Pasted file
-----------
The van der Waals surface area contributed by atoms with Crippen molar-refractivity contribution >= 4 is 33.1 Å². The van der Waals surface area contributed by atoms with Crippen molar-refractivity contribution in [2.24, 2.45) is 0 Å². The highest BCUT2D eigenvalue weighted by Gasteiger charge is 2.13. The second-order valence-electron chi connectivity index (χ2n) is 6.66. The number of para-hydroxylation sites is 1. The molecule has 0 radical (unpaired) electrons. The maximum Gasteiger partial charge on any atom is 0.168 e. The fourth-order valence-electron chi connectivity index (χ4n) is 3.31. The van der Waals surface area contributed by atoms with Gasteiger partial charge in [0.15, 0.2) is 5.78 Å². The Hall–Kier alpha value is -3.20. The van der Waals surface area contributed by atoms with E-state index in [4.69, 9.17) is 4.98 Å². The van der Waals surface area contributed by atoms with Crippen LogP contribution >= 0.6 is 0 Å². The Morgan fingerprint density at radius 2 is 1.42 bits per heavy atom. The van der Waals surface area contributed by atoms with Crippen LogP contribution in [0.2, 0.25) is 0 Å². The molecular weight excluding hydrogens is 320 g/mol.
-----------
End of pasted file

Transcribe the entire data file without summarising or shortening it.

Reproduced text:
The van der Waals surface area contributed by atoms with Crippen molar-refractivity contribution >= 4 is 33.1 Å². The van der Waals surface area contributed by atoms with Crippen molar-refractivity contribution in [2.24, 2.45) is 0 Å². The highest BCUT2D eigenvalue weighted by Gasteiger charge is 2.13. The second-order valence-electron chi connectivity index (χ2n) is 6.66. The number of para-hydroxylation sites is 1. The molecule has 0 radical (unpaired) electrons. The maximum Gasteiger partial charge on any atom is 0.168 e. The fourth-order valence-electron chi connectivity index (χ4n) is 3.31. The van der Waals surface area contributed by atoms with Gasteiger partial charge in [0.15, 0.2) is 5.78 Å². The Hall–Kier alpha value is -3.20. The van der Waals surface area contributed by atoms with E-state index in [4.69, 9.17) is 4.98 Å². The van der Waals surface area contributed by atoms with Crippen LogP contribution >= 0.6 is 0 Å². The Morgan fingerprint density at radius 2 is 1.42 bits per heavy atom. The van der Waals surface area contributed by atoms with Crippen LogP contribution in [0.2, 0.25) is 0 Å². The molecular weight excluding hydrogens is 320 g/mol.